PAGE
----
Arts and Culture | Local

Tucsonan promotes socially relevant theater, new venues

Sheldon Metz
Sheldon Metz

Sheldon Metz thought he was retiring from a big-time career as an event producer when he came to Tucson in 2007.  “Instead, I’m busier than ever,” says Metz, 69. “My doctor says that’s what keeps me going.”

Soon after Metz and his wife, Linda Schulman-Metz, arrived here, he jumped into the local theater scene. “I’ve directed more than 160 plays,” he told the AJP. “My first acting experience was starring in ‘Hansel and Gretel’ in Chicago when I was 6. I was always a performer. As a teenager I sang in a folk group. I loved being on stage. My first professional performance was in “Night of January 16” by Ayn Rand in 1961. I also worked as a clown in Chicago for three years.”

Metz graduated from the University of Chicago in 1962 at age 17. Raised Orthodox in Chicago, “I became Reform the day after my Bar Mitzvah,” says Metz. His professional career as an event producer in Los Angeles for such Motown acts as singer Mary Wells and The Temptations included planning large-scale political events, trade shows and conventions, from China to Mexico.

“I worked in film and television as a make-up artist, including three years with Orson Welles on commercials and industrial films,” notes Metz.  “I also worked with Natalie Wood, Michael Caine, Charlton Heston, Rock Hudson, John Belushi, Ronald Reagan and many more.”

In Tucson, Metz was involved with Beowulf Alley Theatre Company and Live Theatre Workshop before founding the Tucson Alliance for Dramatic Artists, known as TADA! in 2010, which produces original plays starring local actors. After reading plays from all over the world as part of its annual playwriting contest, TADA! members choose a play to stage.  This year, “Women and Guns” by New Jersey playwright Steve Gold will run Friday and Saturday nights at 7:30 p.m., Jan. 10 through 25, at the Temple of Music and Art Cabaret Theatre, 330 S. Scott Ave. The play portrays the life of a female U.S. Marine who returns from combat in Iraq, focusing on her ensuing battle with PTSD and its effects on her relationships.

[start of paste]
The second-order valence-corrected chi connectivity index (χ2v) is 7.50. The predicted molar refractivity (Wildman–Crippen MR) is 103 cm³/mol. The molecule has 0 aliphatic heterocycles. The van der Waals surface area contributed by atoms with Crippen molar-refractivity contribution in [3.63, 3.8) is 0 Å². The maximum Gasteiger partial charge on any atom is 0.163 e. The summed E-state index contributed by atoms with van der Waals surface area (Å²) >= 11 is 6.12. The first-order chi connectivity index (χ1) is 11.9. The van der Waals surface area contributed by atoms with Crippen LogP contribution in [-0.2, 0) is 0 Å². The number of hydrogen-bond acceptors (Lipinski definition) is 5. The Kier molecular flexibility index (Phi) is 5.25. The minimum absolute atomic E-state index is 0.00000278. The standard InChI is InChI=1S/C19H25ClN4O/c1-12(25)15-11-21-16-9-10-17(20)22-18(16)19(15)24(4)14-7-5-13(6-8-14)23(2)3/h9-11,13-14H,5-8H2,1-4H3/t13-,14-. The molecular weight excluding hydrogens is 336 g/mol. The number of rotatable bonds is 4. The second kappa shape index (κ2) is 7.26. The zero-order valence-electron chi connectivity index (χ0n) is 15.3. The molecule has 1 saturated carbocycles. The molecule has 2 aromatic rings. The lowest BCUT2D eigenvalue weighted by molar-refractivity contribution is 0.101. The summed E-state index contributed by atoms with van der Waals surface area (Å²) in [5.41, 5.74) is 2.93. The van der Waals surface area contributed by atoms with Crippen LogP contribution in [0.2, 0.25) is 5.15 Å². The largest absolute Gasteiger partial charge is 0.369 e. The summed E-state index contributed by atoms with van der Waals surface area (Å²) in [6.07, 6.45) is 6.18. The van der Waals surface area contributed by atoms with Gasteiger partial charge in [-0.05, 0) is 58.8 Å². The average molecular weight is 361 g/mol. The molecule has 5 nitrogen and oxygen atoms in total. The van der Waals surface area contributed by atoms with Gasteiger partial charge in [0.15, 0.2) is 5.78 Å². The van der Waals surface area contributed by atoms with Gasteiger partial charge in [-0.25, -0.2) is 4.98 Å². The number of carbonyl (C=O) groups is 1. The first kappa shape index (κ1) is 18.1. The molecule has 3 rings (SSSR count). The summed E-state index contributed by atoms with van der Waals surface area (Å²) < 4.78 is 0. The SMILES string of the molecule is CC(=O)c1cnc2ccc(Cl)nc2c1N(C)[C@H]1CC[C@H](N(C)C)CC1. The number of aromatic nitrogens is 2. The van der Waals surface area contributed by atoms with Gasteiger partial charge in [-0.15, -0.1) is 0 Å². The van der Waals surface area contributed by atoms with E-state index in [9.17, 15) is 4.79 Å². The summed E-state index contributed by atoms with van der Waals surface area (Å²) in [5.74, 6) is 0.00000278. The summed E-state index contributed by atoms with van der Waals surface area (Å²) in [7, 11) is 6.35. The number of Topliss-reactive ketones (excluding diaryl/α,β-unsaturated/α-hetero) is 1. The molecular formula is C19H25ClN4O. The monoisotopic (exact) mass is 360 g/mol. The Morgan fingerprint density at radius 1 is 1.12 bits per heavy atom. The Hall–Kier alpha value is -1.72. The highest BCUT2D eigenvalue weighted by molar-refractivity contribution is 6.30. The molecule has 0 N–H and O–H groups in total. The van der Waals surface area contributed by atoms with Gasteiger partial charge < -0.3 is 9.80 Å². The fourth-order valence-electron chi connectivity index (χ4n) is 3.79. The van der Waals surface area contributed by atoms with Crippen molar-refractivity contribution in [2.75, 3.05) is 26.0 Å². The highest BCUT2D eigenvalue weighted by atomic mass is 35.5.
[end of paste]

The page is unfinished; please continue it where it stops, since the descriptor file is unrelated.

Last year, “Emmet, Down in My Heart,” a play written by Claire Coss about the 1955 murder of an African-American teenager, Emmet Till, in Mississippi — for supposedly flirting with a white woman — was performed by TADA! actors. The play focuses on the life of Till’s mother following her son’s murder. The International Centre for Women Playwrights honored TADA! with one of its 50-50 Applause Awards for the number of plays it presents by women, or that deal with women’s issues. TADA! was one of 67 community theater recipients from nine countries.

“I try to direct plays that say something to an audience,” says Metz. “I believe that theater is meant to inform and educate, to make you feel and relate. It’s the best method of expressing and explaining social issues. This can be done through drama or comedy. Most of all, theater is meant to make people think. People often talk about the play, not the story. If people leave the theatre saying, “That was good,” or, “That was terrible,” nothing happens. I want playgoers to talk about the story and discuss their emotions, thoughts and their human experience.”

In addition to producing socially relevant plays, Metz has other big plans for Tucson theater. “Most theater in Tucson concentrates on downtown and mostly older people go,” he says. “I’m looking to create a performance venue for people living east of Swan [Road], for younger people, and for children. There are 387,000 people from Vail to the Foothills.”

TADA!, a 501(c)3 nonprofit, is currently negotiating for a spot to produce plays on the east side. “Look at Live Theater Workshop,” says Metz. “They’re always sold out and have only 95 seats. They do amazing work.” TADA! is also looking for a temporary location until the new site is ready in fall 2015.

“Thousands of talented playwrights are in Tucson,” notes Metz. “There’s so much talent here. We want to promote new playwrights and have a place for everyone to see plays.”

For more information, visit www.allian or call 722-9553. Tickets are $22; $18 for seniors and students; free for active military. The Jan. 9 preview  of “Women and Guns” will be half-price.